Hearts and Minds
It was George Orwell who coined “doublethink,” the dangerous capacity of the citizenry to hold contradictory or morally wrong beliefs as a result of political indoctrination—but its terrifying instantiation comes from history, not fiction. “Hearts and Minds,” at carriage trade, a joint project with the Brussels-based gallery Rectangle, draws its name from a Lyndon B. Johnson quote: a war, he suggests, is won not by artillery but by psychology, a so-called hearts-and-mind warfare. Johnson could not win his war, even on its home front: the conflict in Vietnam would come to be seen as a wholly failed endeavor.
The works on view in this twelve-artist exhibition document, model, and challenge the ways in which public support morphs, mirrors, and subverts political pressure. Harold Ancart, Dan Graham, and Bodys Isek Kingelez contribute models: Kingelez presents a futuristic green maquette of a skyscraper, made the same year the Twin Towers were destroyed, launching a war in the Middle East; Graham presents Video Projection Outside Home (1978-1998), with svelte green felt doubling as the archetypal American green lawn; while Ancart’s concrete three-dimensional sculpture of a miniature swimming pool, Untitled (2019) [pictured], here serves as a dystopian reminder that such rarities exist for the masses, especially in New York City. Marina Pinsky contributes a series of intimate, Pietà-like photographs of gloved hands fingerprinting a child. Though made in 2016, it will pique the sight of anybody who's lived through the surgical-mask-and-latex-laden pandemic era—an ongoing reminder of the shortcomings of government. The hearts and minds, it seems, aren't won over just yet.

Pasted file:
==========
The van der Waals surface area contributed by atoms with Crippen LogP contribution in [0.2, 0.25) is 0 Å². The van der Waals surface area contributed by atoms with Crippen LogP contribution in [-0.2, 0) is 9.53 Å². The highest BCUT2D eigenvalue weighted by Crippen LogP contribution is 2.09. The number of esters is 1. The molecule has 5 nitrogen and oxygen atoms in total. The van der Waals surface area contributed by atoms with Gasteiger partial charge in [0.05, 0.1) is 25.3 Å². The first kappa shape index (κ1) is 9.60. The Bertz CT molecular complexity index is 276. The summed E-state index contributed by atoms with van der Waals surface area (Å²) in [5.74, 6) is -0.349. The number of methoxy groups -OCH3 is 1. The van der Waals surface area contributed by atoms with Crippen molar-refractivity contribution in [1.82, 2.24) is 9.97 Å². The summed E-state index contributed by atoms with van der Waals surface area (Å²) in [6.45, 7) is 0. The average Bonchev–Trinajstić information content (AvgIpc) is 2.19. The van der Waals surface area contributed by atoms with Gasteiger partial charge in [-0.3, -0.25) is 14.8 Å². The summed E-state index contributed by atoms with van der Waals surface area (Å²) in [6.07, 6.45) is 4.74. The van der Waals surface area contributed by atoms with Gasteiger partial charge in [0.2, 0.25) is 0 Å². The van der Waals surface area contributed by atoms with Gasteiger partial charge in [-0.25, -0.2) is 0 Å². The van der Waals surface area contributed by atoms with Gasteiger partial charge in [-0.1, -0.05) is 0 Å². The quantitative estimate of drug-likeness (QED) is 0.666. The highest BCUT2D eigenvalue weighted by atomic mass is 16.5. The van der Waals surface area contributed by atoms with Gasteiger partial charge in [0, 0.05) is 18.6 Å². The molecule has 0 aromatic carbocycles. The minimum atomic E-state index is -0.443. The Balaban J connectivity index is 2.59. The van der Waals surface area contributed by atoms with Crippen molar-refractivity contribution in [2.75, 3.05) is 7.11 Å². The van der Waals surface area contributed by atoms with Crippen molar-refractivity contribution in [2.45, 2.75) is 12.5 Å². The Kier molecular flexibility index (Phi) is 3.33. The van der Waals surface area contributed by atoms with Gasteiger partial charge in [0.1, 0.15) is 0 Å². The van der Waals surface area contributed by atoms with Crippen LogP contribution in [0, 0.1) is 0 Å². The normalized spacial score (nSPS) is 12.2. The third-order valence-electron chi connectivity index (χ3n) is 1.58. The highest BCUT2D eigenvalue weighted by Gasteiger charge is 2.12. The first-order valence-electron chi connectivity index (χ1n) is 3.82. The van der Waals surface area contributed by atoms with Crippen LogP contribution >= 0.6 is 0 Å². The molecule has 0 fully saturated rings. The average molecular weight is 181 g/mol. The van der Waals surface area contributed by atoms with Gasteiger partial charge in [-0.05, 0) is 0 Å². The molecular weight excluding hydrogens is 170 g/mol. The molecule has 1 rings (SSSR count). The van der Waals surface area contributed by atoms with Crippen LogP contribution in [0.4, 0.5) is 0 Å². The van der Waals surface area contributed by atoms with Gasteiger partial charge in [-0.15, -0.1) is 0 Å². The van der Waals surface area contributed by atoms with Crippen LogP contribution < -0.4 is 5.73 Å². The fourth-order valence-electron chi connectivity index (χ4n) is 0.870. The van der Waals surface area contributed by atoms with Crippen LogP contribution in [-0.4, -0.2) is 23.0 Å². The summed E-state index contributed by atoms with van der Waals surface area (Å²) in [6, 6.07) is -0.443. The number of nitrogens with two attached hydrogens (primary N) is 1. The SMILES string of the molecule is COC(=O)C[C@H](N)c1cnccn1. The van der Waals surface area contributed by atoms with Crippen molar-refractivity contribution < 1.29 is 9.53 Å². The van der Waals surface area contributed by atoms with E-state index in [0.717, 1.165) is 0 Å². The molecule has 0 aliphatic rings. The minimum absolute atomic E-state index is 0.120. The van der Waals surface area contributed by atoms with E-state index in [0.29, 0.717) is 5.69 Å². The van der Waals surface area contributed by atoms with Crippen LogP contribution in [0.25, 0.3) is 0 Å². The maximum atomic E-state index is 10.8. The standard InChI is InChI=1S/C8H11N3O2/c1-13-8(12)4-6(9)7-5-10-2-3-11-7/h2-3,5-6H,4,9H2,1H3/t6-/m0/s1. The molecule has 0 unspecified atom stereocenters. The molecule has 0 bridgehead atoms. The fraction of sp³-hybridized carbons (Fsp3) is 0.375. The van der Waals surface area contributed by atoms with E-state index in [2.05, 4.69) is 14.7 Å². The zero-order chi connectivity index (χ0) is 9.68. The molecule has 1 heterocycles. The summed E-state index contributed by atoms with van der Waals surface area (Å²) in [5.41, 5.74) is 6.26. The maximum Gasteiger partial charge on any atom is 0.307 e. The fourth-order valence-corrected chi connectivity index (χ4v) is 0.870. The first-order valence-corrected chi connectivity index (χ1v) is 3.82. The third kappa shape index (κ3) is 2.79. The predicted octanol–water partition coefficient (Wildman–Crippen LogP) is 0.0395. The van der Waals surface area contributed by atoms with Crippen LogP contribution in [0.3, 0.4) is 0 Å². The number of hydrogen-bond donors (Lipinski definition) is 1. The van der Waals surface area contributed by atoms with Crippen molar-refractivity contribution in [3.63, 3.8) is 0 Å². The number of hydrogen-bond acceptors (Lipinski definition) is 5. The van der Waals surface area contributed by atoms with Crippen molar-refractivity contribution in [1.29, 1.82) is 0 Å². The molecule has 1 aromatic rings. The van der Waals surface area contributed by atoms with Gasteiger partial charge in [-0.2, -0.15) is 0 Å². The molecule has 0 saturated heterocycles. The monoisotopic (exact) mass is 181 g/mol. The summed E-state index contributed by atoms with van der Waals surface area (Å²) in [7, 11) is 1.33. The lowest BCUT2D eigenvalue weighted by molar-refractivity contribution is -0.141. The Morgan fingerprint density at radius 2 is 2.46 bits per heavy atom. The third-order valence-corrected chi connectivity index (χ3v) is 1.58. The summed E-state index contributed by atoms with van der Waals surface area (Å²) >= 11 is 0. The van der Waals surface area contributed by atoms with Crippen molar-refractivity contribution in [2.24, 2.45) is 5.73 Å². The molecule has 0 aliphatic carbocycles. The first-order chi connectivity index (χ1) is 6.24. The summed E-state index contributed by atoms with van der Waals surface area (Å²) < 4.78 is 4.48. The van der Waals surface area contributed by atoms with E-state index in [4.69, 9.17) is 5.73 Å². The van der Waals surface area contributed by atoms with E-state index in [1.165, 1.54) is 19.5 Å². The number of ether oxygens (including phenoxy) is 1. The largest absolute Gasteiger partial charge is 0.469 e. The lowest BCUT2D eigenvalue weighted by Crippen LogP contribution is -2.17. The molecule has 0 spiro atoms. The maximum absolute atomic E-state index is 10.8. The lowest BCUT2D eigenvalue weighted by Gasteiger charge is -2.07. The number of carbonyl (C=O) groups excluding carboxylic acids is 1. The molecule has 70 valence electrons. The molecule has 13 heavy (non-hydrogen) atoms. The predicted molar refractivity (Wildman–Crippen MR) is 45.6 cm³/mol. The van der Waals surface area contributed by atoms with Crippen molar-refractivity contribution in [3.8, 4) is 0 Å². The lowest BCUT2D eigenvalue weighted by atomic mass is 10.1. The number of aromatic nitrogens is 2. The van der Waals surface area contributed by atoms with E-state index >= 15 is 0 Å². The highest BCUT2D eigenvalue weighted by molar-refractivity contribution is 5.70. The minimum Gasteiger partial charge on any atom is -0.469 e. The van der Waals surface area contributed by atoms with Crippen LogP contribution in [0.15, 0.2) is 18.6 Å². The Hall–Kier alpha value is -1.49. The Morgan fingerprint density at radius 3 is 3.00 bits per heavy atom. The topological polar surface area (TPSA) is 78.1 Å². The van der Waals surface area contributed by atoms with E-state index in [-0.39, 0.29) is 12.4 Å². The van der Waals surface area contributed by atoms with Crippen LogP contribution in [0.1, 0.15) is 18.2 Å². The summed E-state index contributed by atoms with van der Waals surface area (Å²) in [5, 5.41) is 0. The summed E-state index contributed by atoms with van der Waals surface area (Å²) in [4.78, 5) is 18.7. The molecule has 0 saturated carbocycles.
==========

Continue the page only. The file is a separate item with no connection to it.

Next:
Harold Ancart, Untitled, 2019. Oil stick on concrete, 21 1/2 × 32 1/4 × 2 1/2 inches. Courtesy of the artist and Clearing Gallery, Brooklyn.